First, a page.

On a more superficial layer though, this is simply a good movie. The characters are fun and refreshingly three-dimensional: Hogarth is hilariously kinetic, and his child-like mannerisms are funny rather than tiresome (especially when he laments that every kid could skip a grade like he did if they just "did the stupid homework"); Kent Mansley begins as a cartoonish, over-the-top depiction of fifties masculinity, then devolves into a desperate coward who isn't above chloroforming and psychologically torturing children. But it's the Giant himself who wins the crowd over. His puppyish behavior of mimicking whatever he sees and loyally following Hogarth around is charming, as is his willingness to play pretend. However, the Iron Giant also has to cope with his fundamental purpose (he was designed to be a weapon and is armed with thousands of guns) and learn about the less palatable aspects of life (such as death and cruelty), which makes him all the more sympathetic and makes the film's finale all the more heart-wrenching.

Why don't two-dimensional films like this attract bigger audiences? It's hard to say. Which is a shame, because The Iron Giant is an incredibly-made film that uses amazing animation, strong writing, and a dedicated cast and crew to tell a beautiful story about a boy and his robot. But if this film hadn't been two-dimensional and had been manufactured to make a huge profit, perhaps it wouldn't be as touching and mature as it is now. CGI is marketed to be consumed by the whole family without having to analyze what's happening onscreen. The Iron Giant, however, takes story-telling risks and asks the audience to stop and ponder the beautiful moral that ties the story together: We are what we choose to be. And for the movies that choose to use unconventional animation to tell their stories, that moral is what keeps the art of animation alive in a world ruled by money.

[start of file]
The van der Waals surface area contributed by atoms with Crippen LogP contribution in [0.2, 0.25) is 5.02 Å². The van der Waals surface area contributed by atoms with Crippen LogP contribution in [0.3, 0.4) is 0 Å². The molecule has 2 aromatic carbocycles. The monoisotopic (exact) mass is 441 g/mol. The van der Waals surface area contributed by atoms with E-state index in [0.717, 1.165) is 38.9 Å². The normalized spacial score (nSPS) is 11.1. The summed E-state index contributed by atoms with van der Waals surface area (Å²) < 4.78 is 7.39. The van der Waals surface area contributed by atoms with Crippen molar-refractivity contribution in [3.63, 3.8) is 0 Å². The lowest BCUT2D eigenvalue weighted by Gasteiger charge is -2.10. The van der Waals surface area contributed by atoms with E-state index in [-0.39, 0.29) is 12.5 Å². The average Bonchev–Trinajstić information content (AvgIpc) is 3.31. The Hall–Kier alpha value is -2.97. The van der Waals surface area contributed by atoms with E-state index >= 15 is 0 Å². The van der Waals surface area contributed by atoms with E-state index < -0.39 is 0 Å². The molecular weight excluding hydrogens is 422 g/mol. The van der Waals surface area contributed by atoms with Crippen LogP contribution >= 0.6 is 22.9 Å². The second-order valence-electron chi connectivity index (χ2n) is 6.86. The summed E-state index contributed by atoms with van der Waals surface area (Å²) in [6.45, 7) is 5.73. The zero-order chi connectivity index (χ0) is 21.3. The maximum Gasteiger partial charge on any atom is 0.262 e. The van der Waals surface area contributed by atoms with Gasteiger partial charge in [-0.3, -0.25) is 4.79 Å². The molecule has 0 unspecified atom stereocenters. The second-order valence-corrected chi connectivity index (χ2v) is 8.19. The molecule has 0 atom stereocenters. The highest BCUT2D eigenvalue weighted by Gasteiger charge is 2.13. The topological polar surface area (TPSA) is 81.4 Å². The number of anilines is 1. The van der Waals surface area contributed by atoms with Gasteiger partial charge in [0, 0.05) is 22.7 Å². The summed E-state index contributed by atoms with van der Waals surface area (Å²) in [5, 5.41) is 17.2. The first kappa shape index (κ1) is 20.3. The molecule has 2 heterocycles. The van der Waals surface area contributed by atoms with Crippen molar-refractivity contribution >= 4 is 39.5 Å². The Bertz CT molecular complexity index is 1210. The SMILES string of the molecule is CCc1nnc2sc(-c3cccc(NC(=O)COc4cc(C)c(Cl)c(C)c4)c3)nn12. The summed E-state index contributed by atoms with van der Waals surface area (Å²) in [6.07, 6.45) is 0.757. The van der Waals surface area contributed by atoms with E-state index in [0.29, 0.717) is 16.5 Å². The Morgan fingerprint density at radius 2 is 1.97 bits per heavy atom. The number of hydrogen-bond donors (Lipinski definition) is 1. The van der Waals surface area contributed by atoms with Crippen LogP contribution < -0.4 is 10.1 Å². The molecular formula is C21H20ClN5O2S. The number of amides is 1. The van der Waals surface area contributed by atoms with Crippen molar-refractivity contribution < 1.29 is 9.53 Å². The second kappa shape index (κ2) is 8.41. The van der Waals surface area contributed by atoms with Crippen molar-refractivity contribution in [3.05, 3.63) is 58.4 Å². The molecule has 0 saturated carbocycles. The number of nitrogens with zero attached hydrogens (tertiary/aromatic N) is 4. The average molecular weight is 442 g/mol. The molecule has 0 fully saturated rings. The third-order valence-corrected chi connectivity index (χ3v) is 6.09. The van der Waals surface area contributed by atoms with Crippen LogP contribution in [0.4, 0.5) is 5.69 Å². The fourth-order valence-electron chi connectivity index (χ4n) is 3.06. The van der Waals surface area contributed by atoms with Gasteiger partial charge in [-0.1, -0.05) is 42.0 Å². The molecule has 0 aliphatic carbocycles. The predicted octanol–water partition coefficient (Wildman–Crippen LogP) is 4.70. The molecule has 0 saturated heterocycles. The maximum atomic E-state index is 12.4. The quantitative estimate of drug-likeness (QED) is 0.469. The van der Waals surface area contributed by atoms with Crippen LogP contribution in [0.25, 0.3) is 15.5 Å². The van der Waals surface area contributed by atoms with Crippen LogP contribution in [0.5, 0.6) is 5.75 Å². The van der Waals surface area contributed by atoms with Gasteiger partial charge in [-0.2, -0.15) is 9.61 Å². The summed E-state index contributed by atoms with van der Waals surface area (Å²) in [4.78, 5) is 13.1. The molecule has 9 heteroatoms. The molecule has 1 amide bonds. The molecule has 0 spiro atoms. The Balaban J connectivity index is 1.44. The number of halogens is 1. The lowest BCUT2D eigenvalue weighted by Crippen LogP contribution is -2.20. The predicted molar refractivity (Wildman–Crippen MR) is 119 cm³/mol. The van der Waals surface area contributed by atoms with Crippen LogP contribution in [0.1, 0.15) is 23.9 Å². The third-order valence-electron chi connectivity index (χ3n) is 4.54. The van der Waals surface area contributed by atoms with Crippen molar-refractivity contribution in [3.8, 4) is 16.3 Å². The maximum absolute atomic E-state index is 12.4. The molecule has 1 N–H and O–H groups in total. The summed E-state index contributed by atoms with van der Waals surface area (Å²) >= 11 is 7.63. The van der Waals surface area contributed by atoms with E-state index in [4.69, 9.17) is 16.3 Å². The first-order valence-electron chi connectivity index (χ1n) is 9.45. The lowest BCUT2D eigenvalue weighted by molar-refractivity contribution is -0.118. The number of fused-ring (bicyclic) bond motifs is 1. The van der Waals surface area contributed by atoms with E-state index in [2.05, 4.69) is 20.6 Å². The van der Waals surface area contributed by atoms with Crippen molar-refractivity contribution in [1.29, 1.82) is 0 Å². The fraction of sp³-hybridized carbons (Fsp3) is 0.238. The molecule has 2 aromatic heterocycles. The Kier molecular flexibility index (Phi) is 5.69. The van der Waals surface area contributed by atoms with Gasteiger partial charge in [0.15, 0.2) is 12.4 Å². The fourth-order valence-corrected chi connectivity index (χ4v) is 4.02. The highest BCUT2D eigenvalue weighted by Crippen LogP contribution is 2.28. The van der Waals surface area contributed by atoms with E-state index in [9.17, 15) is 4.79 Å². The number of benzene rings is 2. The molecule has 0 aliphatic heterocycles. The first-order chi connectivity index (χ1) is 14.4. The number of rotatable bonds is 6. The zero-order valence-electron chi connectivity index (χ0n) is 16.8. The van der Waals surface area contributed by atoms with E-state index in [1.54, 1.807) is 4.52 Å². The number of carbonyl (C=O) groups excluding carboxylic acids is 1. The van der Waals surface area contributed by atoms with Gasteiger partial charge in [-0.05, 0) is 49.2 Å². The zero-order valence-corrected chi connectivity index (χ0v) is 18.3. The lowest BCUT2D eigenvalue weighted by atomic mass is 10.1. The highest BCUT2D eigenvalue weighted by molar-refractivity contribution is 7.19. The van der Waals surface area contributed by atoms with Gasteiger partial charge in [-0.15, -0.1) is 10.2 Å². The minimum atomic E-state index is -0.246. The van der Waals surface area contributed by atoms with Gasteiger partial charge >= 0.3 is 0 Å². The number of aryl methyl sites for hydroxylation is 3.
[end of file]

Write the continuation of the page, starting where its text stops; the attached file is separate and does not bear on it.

The Iron Giant is a great Vin Diesel movie as we never have to look at him on Blu-ray Disc courtesy of Warner Home Video. The film has been letterboxed at 2.35:1 and the Disc contains an AVC 1080p HD transfer which runs at an average of 30 Mbps. The image is very sharp and clear, showing no grain and no defects from the source materials. The colors look very good and the image is never overly dark or bright. The level of detail is excellent and the picture shows a great amount of depth, as the multi-plane animation looks great here. The Disc carries a DTS-HD Master Audio 5.1 track which runs at 48 kHz and an average of 5.0 Mbps. The track provides clear dialogue and sound effects. The track really shows off some nice surround and stereo effects. The action sequences bring a wealth of detailed surround effects and the subwoofer really gets a workout from the Giant walking and from explosions. It should be noted that the Disc contains two versions of the film: Original with a running time of 1:26:39 and Signature which runs at 1:29:58.

The Iron Giant Signature Edition Blu-ray Disc is stuffed with extras, some new and some carried over from previous releases. They are as follows:

The new entries are an AUDIO COMMENTARY from Director Brad Bird, Head of Animation Tony Fucile, Story Department Head Jeff Lynch and Animation Supervisor (Giant) Steven Markwoski, along with "The Giant's Dream" (56 minutes).

From 2003, we get: "Deleted Scenes with Introductions by Brad Bird; "Teddy Newton: The X Factor"; "Duck and Cove Sequence"; "The Voice of The Iron Giant"; "The Score"; "Behind the Armor"; "Motion Gallery"; and "Vintage Easter Eggs".

The remaining extras are: "Brad Bird Trailer"; "Signature Edition Trailer"; "The Making of The Iron Giant"; "The Salt Mines"; and "Hand Drawn".

Review Copyright 2016 by Mike Long